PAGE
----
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Digital Learning

Digital Learning

Digital learning has the potential to offer interactive and personalized learning for children. However, depending on their design, delivery, and use, education technologies (EdTech) can also exacerbate learning inequalities. More than half of the world’s children and young people are on the wrong side of the digital divide, limiting their access to the same learning opportunities as their connected peers. As education systems increasingly invest in innovative and resilient delivery methods in the wake of the COVID-19 school closures, the need for solutions to deliver digital learning to the most marginalized has never been more urgent.

 To help fill this gap UNICEF’s Office of Research embeds implementation research into digital learning programmes to inform and improve the way governments, UNICEF and partners:

Currently active in more than 20 countries around the world research follows three key stages based on the implementation of the digital learning programme:

Publications

Accessible Digital Textbooks: Universal Design for Learning in Paraguay
Publication

Accessible Digital Textbooks: Universal Design for Learning in Paraguay

The Accessible Digital Textbooks for All (ADT) initiative, implements accessible digital tools and content to make learning accessible to all students - with and without disabilities - in the same classroom.
Digital Learning for Every Child: Closing the Gaps for an Inclusive and Prosperous Future
Publication

Digital Learning for Every Child: Closing the Gaps for an Inclusive and Prosperous Future

Pre-Covid-19, half of the world’s children were already unable to read a simple text by the age of 10. School closures have deepened pre-existing learning disparities, within and among countries, due to inequities in access to technology. This brief summarises research findings and provides actionable recommendations for how to equitably scale up digital learning and provide children and young people with the skills to improve their prospects and safeguard their well-being. It pinpoints solutions for education systems’ use of digital and blended learning anchored in a sound pedagogical approach and urges the G20 and other countries to overcome the barriers that limit the potential benefits of digital learning.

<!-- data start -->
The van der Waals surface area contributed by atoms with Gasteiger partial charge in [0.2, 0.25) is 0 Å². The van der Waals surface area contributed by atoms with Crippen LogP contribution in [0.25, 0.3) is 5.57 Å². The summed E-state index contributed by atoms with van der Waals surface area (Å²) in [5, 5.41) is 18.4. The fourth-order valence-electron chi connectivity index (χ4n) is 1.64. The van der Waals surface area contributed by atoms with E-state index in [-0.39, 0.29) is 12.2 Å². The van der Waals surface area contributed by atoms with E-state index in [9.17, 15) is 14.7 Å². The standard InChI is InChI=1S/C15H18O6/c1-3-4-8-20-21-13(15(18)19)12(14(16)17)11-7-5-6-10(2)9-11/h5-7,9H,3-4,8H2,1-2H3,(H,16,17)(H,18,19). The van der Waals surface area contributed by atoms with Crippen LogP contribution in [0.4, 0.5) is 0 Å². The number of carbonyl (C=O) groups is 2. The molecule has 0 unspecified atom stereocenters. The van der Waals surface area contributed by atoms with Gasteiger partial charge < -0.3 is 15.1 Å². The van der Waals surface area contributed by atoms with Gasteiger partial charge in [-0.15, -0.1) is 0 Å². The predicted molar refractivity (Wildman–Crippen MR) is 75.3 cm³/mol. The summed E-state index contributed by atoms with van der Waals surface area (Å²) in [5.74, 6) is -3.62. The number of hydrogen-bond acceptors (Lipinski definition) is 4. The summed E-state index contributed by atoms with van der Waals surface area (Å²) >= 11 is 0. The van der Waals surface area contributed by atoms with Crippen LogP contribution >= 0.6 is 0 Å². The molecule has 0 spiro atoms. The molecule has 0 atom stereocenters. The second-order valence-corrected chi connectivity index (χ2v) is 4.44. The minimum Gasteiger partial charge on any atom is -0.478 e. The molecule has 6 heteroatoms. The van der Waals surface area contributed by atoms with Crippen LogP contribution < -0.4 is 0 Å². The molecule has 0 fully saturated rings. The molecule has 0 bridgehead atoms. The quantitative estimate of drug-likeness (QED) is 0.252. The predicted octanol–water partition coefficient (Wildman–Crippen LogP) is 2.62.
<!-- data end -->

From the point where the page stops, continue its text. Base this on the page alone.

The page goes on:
Unlocking Learning: The implementation and effectiveness of digital learning for Syrian refugees in Lebanon
Publication

Unlocking Learning: The implementation and effectiveness of digital learning for Syrian refugees in Lebanon

Digital learning has the potential to offer interactive and personalized learning for children, in and out of school, including the most marginalized. However, depending on programme design, delivery, and use, digital learning can also exacerbate learning inequalities. This report presents tangible findings on the implementation and use of digital learning to improve outcomes for marginalized children in Lebanon. This report focuses on the UNICEF-Akelius Foundation Partnership and its implementation of a digital course used on tablets and mobile phones for language learning of Syrian refugees in Lebanon. The report provides findings across three areas: First, the report investigates the digital course’s use in a blended learning environment where it was used on tablets by students as part of traditional face-to-face classroom instruction with teachers. Second, the analysis examines the transition to remote learning where the course was used on devices owned by the household, supported by teachers remotely. Third, the report estimates the effectiveness of the use of the digital course during this period of remote learning from August–November 2020 showing positive results for language and art competencies.
Reopening With Resilience: Lessons from Remote Learning During COVID-19 – East Asia and the Pacific
Publication

Reopening With Resilience: Lessons from Remote Learning During COVID-19 – East Asia and the Pacific

COVID-19 school closures in East Asia and the Pacific threaten to widen existing learning inequities and increase the number of children out of school. During the pandemic, governments rapidly deployed remote learning strategies, ranging from paper-based take-home materials to digital platforms. However, lack of electricity – critical to connectivity – remains a key obstacle for the region, particularly in rural areas. Therefore, while digital learning platforms were offered by most Southeast Asian countries, take-up was low. A combination of modalities – including mobile phone-based learning strategies – and collaboration with a range of non-governmental education stakeholders have the potential to enhance the reach of remote learning and to make it more engaging for students. Lessons from the regional implementation of these strategies emphasize the importance of research to understand the needs of students, educators and parents and the impact of remote learning, especially in low-resource contexts.
Reopening with Resilience: Lessons from remote learning during COVID-19
Publication

Reopening with Resilience: Lessons from remote learning during COVID-19